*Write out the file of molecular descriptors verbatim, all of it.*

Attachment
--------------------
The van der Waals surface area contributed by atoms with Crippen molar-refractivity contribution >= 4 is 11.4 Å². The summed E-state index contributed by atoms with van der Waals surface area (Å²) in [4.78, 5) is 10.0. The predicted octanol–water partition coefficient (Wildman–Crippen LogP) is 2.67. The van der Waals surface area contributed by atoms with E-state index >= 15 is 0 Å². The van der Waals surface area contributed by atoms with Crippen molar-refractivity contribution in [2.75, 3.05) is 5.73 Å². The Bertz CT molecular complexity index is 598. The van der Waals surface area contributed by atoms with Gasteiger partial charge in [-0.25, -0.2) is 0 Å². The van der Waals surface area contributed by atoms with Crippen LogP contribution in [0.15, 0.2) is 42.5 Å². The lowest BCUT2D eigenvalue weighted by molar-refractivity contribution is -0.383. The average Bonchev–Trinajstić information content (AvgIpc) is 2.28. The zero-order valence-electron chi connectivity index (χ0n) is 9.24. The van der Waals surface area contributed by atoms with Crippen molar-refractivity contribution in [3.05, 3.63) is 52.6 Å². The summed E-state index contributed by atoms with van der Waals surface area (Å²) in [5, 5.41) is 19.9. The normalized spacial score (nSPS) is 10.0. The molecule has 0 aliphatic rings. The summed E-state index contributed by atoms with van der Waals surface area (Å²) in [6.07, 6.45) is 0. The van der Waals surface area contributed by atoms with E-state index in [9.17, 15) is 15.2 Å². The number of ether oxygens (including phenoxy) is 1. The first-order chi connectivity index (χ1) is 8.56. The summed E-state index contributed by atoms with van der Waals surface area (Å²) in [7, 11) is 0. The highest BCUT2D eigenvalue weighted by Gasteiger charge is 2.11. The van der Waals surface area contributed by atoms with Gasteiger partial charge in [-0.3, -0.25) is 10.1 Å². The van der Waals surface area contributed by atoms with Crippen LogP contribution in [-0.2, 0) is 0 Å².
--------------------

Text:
The van der Waals surface area contributed by atoms with Crippen molar-refractivity contribution >= 4 is 11.4 Å². The summed E-state index contributed by atoms with van der Waals surface area (Å²) in [4.78, 5) is 10.0. The predicted octanol–water partition coefficient (Wildman–Crippen LogP) is 2.67. The van der Waals surface area contributed by atoms with E-state index >= 15 is 0 Å². The van der Waals surface area contributed by atoms with Crippen molar-refractivity contribution in [2.75, 3.05) is 5.73 Å². The Bertz CT molecular complexity index is 598. The van der Waals surface area contributed by atoms with Gasteiger partial charge in [-0.25, -0.2) is 0 Å². The van der Waals surface area contributed by atoms with Crippen LogP contribution in [0.15, 0.2) is 42.5 Å². The lowest BCUT2D eigenvalue weighted by molar-refractivity contribution is -0.383. The average Bonchev–Trinajstić information content (AvgIpc) is 2.28. The zero-order valence-electron chi connectivity index (χ0n) is 9.24. The van der Waals surface area contributed by atoms with Crippen molar-refractivity contribution in [3.05, 3.63) is 52.6 Å². The summed E-state index contributed by atoms with van der Waals surface area (Å²) in [5, 5.41) is 19.9. The normalized spacial score (nSPS) is 10.0. The molecule has 0 aliphatic rings. The summed E-state index contributed by atoms with van der Waals surface area (Å²) in [6.07, 6.45) is 0. The van der Waals surface area contributed by atoms with E-state index in [9.17, 15) is 15.2 Å². The number of ether oxygens (including phenoxy) is 1. The first-order chi connectivity index (χ1) is 8.56. The summed E-state index contributed by atoms with van der Waals surface area (Å²) in [7, 11) is 0. The highest BCUT2D eigenvalue weighted by Gasteiger charge is 2.11. The van der Waals surface area contributed by atoms with Gasteiger partial charge in [-0.3, -0.25) is 10.1 Å². The van der Waals surface area contributed by atoms with Crippen LogP contribution in [-0.2, 0) is 0 Å².